Tonight there was an interesting broadcast of To The Point examining email privacy rights and the 4th amendment, with reference to the recent warrantless FBI investigation resulting in the resignation of David Petraeus as the director of the CIA. The program also featured Declan McCullagh, author of this piece on c|net.
The judicial system has long held that the government requires a warrant to open your mail. And in the 60s, it caught up to telephone technology when it ruled that wiretap warrants actually require a higher burden of proof than a regular “physical search” warrant, because they constitute an ongoing, secret eavesdropping. But the law has not yet caught up with email technology – the government can still peruse emails without a warrant.
This is obviously detrimental to privacy, and something all liberty-minded folks are against. And, it was claimed in the show, large technology companies (Google, Facebook et al) are in the camp that the government shouldn’t be allowed to mine email accounts without due process. But ISTM that it’s not that simple for the 3rd party companies. Because the very same legal interpretation that means that the government doesn’t require a warrant, protects them.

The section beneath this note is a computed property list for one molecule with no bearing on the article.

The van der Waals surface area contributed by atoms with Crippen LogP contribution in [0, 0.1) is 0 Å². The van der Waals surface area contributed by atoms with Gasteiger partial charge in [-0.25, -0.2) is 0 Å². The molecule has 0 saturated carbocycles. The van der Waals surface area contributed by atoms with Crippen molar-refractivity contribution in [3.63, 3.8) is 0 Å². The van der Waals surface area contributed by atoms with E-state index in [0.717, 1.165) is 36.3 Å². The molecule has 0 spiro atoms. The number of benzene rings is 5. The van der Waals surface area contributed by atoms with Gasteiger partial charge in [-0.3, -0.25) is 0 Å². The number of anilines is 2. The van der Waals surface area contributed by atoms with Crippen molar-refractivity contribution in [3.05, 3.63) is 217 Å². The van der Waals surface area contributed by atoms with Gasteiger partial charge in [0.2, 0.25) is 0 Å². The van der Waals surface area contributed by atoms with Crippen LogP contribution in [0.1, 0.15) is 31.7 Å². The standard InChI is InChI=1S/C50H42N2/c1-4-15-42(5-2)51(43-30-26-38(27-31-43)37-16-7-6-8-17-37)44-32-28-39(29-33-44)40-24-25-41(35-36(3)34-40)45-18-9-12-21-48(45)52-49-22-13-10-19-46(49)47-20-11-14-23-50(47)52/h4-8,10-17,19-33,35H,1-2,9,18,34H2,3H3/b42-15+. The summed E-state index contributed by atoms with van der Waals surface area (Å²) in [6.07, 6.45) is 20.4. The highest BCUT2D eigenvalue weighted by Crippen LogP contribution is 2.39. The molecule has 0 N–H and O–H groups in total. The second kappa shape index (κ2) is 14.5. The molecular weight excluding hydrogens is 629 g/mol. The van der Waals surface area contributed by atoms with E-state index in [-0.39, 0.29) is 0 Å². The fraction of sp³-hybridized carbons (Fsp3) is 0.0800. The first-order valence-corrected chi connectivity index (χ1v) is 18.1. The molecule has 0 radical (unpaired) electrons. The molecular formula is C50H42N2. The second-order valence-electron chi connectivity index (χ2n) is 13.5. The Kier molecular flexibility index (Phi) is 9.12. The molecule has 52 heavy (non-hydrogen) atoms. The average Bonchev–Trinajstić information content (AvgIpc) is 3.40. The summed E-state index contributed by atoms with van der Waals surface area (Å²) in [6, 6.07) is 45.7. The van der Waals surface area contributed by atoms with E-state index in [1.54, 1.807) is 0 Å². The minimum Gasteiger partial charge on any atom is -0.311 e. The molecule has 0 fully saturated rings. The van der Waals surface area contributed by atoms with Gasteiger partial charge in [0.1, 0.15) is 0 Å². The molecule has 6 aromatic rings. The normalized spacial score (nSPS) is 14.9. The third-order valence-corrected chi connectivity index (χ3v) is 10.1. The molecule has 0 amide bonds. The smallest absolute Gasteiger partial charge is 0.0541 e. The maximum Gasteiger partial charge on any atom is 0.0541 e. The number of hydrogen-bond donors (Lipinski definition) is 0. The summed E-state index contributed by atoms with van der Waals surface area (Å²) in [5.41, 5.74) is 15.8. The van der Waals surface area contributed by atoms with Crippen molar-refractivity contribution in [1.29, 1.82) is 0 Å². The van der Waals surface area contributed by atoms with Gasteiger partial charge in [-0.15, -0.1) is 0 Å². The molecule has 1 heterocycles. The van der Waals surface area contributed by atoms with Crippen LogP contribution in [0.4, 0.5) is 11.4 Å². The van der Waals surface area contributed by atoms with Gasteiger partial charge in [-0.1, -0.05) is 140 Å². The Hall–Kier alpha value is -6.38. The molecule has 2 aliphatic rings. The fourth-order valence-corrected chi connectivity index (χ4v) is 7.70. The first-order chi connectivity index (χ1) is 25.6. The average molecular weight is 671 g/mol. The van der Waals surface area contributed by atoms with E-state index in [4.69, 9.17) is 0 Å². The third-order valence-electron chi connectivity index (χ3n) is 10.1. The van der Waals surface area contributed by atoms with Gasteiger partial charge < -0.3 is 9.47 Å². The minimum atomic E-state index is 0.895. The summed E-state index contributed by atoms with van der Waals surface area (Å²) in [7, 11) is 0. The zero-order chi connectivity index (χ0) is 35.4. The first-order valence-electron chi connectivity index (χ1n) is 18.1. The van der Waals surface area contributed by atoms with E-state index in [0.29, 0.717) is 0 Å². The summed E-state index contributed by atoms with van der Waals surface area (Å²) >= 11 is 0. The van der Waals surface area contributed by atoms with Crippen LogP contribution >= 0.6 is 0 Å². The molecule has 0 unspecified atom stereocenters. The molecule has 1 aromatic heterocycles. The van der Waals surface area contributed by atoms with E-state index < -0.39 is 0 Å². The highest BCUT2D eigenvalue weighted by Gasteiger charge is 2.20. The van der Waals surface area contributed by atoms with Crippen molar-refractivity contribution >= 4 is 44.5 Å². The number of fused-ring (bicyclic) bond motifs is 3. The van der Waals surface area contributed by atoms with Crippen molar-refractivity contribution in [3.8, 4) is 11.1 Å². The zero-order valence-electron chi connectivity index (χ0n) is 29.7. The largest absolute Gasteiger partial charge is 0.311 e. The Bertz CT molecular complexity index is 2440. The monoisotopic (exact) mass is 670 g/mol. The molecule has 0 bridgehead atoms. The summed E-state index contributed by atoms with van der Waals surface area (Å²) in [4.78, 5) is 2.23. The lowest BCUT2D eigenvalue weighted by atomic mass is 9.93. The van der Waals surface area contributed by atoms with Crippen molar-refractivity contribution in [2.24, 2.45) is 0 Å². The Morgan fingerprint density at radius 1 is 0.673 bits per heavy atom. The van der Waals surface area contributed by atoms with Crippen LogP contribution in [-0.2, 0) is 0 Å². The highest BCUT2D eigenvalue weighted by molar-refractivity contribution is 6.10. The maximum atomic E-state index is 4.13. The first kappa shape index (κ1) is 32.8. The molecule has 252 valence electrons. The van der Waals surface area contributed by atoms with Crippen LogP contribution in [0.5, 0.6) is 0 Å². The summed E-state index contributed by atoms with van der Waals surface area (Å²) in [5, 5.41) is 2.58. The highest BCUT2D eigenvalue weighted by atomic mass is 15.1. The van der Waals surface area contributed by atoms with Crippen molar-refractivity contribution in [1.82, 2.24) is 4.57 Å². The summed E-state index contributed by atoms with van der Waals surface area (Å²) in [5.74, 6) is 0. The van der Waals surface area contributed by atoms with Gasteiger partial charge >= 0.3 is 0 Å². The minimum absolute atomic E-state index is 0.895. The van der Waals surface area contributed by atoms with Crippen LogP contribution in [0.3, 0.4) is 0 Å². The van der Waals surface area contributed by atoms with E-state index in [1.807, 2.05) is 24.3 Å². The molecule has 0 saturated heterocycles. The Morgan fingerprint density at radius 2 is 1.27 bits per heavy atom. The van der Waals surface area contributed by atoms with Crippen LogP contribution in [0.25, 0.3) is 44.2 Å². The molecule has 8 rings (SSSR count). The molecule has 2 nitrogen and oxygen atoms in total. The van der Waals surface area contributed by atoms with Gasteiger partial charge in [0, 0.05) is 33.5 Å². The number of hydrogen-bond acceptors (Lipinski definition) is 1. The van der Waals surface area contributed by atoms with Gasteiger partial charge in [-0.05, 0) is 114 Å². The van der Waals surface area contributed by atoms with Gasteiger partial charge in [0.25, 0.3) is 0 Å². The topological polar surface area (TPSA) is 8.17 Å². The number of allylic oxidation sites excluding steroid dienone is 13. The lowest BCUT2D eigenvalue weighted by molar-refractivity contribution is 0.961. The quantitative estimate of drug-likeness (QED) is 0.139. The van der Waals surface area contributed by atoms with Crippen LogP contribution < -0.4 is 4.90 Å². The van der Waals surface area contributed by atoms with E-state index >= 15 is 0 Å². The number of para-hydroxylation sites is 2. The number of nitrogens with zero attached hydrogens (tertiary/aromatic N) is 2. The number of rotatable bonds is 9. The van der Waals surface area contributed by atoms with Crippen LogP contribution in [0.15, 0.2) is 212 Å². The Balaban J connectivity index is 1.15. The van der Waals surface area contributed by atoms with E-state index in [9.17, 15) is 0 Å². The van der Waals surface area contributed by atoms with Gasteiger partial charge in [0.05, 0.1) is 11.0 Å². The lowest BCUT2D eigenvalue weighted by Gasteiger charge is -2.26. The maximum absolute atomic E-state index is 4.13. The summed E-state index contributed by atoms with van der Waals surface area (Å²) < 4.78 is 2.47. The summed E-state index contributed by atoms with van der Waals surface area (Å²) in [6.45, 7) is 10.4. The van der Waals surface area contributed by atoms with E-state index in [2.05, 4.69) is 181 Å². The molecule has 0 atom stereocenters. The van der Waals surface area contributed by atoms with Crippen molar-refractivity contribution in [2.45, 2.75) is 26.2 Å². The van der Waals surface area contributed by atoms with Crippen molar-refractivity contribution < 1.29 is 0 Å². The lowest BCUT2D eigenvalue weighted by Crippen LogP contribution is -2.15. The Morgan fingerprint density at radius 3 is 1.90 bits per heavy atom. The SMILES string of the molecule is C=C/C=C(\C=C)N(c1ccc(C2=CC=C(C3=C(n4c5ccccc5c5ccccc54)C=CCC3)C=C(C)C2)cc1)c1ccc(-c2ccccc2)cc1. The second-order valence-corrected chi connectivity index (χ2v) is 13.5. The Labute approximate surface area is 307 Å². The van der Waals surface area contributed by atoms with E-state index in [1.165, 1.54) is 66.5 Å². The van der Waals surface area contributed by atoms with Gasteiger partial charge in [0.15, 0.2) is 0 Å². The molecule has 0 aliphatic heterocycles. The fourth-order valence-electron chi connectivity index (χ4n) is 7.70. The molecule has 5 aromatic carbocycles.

If emails are public records (as they are currently, so the argument for defence of warrantless email access goes), then 3rd parties have no particular responsibility to keep them private. (According to the discussion on To The Point, emails are protected at the instant they are travelling across the wire, but when stored they count as public.)
On the other hand, if emails are private, then the government can’t access them willy-nilly, but presumably that imposes extra responsibilities on the 3rd parties. Which may not be something that Google, Facebook et al want. Can they in good conscience make the argument that the government shouldn’t be allowed access, but they should be able to mine data for advertising or selling on? I think not.